Saint John police officer Chris Messer has filed a lawsuit against the office of New Brunswick's Attorney General, the City of Miramichi, and Miramichi's Deputy Chief of Police.

The move comes almost 14 months after a Court of Queen's Bench judge issued a stay of proceedings that halted an assault trial against Messer.

It brought an end to a four-year investigation and prosecution that saw Messer suspended and convicted of threatening conduct and assault. 

In his statement of claim, filed Friday, Messer alleges there was negligence in the investigation, that he was prosecuted maliciously, and that his constitutional rights were breached.

He spent six days in jail in August of 2012 before being released pending appeal.

He was later cleared of the threatening conduct charge and a new trial was ordered on the assault charge.


Chris Messer's legal issues as a Saint John police officer were investigated by the Miramichi Police Force. (Facebook)

In January of 2015, Justice Judy Clendening stayed the new prosecution after the Crown failed to produce a police file as ordered by the court.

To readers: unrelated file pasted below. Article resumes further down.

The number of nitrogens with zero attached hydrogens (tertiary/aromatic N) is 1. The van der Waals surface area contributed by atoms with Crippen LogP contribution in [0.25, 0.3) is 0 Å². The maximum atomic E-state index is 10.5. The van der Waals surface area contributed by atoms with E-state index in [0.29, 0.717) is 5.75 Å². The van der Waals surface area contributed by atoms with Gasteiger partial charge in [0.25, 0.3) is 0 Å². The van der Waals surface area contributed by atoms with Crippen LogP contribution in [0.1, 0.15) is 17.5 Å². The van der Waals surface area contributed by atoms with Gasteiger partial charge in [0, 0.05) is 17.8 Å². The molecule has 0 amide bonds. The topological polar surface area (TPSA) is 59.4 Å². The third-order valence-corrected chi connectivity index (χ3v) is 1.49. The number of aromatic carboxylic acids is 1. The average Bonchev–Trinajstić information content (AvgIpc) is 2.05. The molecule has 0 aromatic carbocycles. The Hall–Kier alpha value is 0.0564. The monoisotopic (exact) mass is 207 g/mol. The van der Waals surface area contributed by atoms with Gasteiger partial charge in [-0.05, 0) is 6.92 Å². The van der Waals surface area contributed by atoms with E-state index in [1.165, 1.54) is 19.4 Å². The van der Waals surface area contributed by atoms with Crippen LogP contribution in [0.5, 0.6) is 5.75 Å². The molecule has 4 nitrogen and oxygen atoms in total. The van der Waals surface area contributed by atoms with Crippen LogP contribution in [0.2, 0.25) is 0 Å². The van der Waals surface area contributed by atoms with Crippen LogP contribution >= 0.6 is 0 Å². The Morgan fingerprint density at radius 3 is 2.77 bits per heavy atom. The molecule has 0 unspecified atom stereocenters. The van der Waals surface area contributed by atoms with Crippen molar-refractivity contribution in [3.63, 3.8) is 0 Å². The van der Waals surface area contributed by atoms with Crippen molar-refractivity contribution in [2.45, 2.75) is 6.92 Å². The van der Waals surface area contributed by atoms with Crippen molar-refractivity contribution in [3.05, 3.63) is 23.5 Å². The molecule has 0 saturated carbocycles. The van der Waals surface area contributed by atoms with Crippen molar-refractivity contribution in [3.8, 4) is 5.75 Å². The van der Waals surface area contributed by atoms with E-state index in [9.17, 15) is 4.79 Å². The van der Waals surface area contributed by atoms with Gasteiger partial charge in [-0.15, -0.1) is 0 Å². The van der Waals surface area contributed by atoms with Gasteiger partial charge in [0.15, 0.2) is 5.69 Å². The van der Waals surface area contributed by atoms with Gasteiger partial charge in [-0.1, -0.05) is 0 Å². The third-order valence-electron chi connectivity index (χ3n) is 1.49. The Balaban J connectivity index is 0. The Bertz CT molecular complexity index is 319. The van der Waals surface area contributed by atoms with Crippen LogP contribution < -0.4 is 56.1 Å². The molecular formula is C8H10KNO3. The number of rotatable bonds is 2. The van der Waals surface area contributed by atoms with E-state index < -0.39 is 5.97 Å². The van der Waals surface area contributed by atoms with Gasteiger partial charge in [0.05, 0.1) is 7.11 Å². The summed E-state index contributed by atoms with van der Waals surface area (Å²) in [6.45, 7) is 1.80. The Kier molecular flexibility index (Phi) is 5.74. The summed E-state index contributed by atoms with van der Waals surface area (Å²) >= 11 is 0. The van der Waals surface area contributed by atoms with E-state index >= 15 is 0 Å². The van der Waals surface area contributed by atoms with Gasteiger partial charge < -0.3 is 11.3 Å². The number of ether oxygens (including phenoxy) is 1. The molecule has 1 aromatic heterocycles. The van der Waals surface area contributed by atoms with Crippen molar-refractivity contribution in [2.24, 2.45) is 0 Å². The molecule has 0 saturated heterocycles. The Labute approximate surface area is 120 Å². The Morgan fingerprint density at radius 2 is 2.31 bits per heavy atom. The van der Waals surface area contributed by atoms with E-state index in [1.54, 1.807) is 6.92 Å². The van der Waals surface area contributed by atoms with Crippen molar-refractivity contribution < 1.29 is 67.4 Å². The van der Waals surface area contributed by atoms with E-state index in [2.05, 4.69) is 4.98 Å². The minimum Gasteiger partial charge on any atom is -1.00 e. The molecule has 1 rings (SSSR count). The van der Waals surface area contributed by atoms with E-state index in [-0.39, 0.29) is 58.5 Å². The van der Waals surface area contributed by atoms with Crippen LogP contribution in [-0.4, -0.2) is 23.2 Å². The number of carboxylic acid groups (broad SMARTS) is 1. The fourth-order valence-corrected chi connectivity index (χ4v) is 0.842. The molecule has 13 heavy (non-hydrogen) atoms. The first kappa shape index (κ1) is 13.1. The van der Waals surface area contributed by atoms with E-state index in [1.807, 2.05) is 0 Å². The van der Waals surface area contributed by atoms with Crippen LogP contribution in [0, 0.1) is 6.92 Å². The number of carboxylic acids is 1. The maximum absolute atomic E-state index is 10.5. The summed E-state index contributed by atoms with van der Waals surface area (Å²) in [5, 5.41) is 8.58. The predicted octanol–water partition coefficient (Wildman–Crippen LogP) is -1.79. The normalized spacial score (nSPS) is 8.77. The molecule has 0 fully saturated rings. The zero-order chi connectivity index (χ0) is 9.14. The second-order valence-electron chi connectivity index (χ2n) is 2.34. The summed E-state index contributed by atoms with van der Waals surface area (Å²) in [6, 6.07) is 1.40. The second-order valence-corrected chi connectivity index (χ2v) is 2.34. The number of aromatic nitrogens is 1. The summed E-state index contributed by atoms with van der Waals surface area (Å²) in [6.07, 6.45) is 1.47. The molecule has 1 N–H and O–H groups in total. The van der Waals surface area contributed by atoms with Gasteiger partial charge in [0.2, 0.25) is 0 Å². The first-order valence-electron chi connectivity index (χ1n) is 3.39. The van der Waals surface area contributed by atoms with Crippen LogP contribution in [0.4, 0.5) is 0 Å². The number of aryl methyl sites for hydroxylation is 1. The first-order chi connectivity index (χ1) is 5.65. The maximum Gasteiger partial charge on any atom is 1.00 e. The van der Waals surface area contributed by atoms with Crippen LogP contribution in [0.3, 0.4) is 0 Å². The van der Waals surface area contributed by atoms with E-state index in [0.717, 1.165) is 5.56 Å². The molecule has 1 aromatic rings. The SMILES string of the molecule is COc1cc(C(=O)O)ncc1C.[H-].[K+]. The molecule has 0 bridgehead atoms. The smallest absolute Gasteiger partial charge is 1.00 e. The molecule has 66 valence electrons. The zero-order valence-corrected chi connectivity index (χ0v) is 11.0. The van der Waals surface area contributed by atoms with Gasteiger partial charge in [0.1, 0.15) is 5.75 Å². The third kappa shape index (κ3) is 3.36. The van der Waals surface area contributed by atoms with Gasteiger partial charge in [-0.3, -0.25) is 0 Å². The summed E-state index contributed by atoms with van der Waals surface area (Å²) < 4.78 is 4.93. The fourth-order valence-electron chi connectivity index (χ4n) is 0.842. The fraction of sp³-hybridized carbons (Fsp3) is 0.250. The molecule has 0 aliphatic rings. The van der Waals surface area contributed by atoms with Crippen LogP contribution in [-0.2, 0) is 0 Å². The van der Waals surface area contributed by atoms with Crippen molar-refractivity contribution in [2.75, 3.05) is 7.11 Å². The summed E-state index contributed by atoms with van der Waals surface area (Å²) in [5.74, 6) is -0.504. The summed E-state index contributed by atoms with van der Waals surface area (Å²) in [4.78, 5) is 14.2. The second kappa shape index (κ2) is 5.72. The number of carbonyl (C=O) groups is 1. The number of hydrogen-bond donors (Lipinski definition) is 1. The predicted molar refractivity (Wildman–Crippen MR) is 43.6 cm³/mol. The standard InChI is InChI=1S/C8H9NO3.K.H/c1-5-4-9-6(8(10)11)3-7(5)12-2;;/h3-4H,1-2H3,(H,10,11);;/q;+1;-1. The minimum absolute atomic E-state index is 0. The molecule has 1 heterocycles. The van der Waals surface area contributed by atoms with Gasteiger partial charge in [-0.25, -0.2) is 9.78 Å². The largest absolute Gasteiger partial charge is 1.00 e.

Returned to Saint John police

A short time afterward Messer was allowed to return to policing.

His problems stem from separate incidents in the fall of 2010 involving two men being questioned by city police in connection with a break in at the police officer's home.

One of the men later alleged he was threatened by Messer, the other claimed to have been assaulted.

In his statement of claim Messer alleges the investigation, which was handled by Brian Cummings of the Miramichi Police Force, was "performed improperly and negligently".

Messer then alleges the Crown did not have "reasonable and probable grounds" for believing he had committed a criminal offence when it launched the prosecution.

The statement of claim alleges further that the crown acted "maliciously, for reasons other than the pursuit of justice, namely, to destroy Messer's career and reputation."

None of the allegations has been proven in court.

Messer is seeking general, special, aggravated and punitive damages along with interest and costs.